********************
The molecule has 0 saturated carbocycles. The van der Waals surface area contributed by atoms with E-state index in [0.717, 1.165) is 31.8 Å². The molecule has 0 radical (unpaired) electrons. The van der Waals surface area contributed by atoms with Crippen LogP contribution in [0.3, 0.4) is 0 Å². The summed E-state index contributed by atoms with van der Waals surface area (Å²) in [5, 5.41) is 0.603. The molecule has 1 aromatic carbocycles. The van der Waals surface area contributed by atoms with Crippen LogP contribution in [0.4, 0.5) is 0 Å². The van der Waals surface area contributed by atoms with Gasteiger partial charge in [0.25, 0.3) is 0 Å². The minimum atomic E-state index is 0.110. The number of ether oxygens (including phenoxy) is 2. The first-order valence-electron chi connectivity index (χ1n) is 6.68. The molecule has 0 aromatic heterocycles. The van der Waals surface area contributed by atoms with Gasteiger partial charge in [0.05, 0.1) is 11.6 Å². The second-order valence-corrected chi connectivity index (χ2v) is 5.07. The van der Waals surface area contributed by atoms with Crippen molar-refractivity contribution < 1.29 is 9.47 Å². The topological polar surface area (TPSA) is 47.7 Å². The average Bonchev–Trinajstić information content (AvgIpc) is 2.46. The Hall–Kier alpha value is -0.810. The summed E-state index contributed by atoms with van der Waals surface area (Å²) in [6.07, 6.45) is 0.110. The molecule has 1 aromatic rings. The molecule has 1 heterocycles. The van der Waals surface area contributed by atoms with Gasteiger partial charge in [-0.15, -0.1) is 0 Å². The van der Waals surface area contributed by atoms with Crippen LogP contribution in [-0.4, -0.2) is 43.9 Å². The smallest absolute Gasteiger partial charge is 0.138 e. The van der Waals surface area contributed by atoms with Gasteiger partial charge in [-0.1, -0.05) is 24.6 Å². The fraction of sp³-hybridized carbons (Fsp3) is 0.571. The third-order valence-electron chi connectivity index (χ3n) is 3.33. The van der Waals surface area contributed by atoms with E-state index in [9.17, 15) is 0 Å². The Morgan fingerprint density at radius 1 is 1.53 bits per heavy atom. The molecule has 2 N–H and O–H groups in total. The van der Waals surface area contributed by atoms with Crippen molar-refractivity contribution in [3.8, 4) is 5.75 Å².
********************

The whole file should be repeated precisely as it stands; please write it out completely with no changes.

The molecule has 0 saturated carbocycles. The van der Waals surface area contributed by atoms with E-state index in [0.717, 1.165) is 31.8 Å². The molecule has 0 radical (unpaired) electrons. The van der Waals surface area contributed by atoms with Crippen LogP contribution in [0.3, 0.4) is 0 Å². The summed E-state index contributed by atoms with van der Waals surface area (Å²) in [5, 5.41) is 0.603. The molecule has 1 aromatic carbocycles. The van der Waals surface area contributed by atoms with Crippen LogP contribution in [0.4, 0.5) is 0 Å². The van der Waals surface area contributed by atoms with Gasteiger partial charge in [0.25, 0.3) is 0 Å². The minimum atomic E-state index is 0.110. The number of ether oxygens (including phenoxy) is 2. The first-order valence-electron chi connectivity index (χ1n) is 6.68. The molecule has 0 aromatic heterocycles. The van der Waals surface area contributed by atoms with Gasteiger partial charge in [0.05, 0.1) is 11.6 Å². The second-order valence-corrected chi connectivity index (χ2v) is 5.07. The van der Waals surface area contributed by atoms with Crippen molar-refractivity contribution < 1.29 is 9.47 Å². The topological polar surface area (TPSA) is 47.7 Å². The average Bonchev–Trinajstić information content (AvgIpc) is 2.46. The Hall–Kier alpha value is -0.810. The summed E-state index contributed by atoms with van der Waals surface area (Å²) in [6.07, 6.45) is 0.110. The molecule has 1 aromatic rings. The molecule has 1 heterocycles. The van der Waals surface area contributed by atoms with Gasteiger partial charge in [-0.15, -0.1) is 0 Å². The van der Waals surface area contributed by atoms with Crippen LogP contribution in [-0.4, -0.2) is 43.9 Å². The smallest absolute Gasteiger partial charge is 0.138 e. The van der Waals surface area contributed by atoms with Gasteiger partial charge in [-0.1, -0.05) is 24.6 Å². The fraction of sp³-hybridized carbons (Fsp3) is 0.571. The third-order valence-electron chi connectivity index (χ3n) is 3.33. The van der Waals surface area contributed by atoms with E-state index in [9.17, 15) is 0 Å². The Morgan fingerprint density at radius 1 is 1.53 bits per heavy atom. The molecule has 2 N–H and O–H groups in total. The van der Waals surface area contributed by atoms with Crippen molar-refractivity contribution in [3.8, 4) is 5.75 Å².